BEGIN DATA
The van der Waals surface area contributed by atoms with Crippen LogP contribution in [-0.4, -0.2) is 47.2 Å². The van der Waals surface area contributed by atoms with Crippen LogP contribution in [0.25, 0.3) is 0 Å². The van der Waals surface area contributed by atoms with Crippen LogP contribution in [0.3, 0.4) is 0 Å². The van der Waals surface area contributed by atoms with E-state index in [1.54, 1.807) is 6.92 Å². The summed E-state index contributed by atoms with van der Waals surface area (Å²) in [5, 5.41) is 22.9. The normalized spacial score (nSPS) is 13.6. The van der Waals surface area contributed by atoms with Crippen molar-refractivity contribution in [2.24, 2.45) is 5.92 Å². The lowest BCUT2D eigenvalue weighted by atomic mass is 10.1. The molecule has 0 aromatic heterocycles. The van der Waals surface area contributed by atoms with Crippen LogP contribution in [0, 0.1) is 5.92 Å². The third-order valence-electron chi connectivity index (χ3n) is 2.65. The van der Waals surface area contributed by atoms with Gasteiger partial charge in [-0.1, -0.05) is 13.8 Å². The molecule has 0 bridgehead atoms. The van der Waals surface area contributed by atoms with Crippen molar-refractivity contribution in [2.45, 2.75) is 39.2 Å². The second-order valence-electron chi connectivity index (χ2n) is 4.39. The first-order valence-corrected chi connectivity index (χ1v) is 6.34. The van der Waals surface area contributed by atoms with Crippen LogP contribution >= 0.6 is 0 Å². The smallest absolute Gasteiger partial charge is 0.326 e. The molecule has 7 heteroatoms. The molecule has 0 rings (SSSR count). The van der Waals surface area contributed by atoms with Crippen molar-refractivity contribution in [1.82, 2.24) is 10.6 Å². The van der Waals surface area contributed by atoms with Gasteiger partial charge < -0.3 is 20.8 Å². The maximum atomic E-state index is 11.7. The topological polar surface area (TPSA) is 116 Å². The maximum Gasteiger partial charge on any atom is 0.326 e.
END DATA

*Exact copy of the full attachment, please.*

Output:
The van der Waals surface area contributed by atoms with Crippen LogP contribution in [-0.4, -0.2) is 47.2 Å². The van der Waals surface area contributed by atoms with Crippen LogP contribution in [0.25, 0.3) is 0 Å². The van der Waals surface area contributed by atoms with Crippen LogP contribution in [0.3, 0.4) is 0 Å². The van der Waals surface area contributed by atoms with E-state index in [1.54, 1.807) is 6.92 Å². The summed E-state index contributed by atoms with van der Waals surface area (Å²) in [5, 5.41) is 22.9. The normalized spacial score (nSPS) is 13.6. The van der Waals surface area contributed by atoms with Crippen molar-refractivity contribution in [2.24, 2.45) is 5.92 Å². The lowest BCUT2D eigenvalue weighted by atomic mass is 10.1. The molecule has 0 aromatic heterocycles. The van der Waals surface area contributed by atoms with Crippen LogP contribution in [0, 0.1) is 5.92 Å². The third-order valence-electron chi connectivity index (χ3n) is 2.65. The van der Waals surface area contributed by atoms with Gasteiger partial charge in [-0.1, -0.05) is 13.8 Å². The molecule has 0 bridgehead atoms. The van der Waals surface area contributed by atoms with Crippen molar-refractivity contribution in [2.45, 2.75) is 39.2 Å². The second-order valence-electron chi connectivity index (χ2n) is 4.39. The first-order valence-corrected chi connectivity index (χ1v) is 6.34. The van der Waals surface area contributed by atoms with Crippen LogP contribution >= 0.6 is 0 Å². The smallest absolute Gasteiger partial charge is 0.326 e. The molecule has 7 heteroatoms. The molecule has 0 rings (SSSR count). The van der Waals surface area contributed by atoms with Crippen molar-refractivity contribution in [1.82, 2.24) is 10.6 Å². The van der Waals surface area contributed by atoms with Gasteiger partial charge < -0.3 is 20.8 Å². The maximum atomic E-state index is 11.7. The topological polar surface area (TPSA) is 116 Å². The maximum Gasteiger partial charge on any atom is 0.326 e.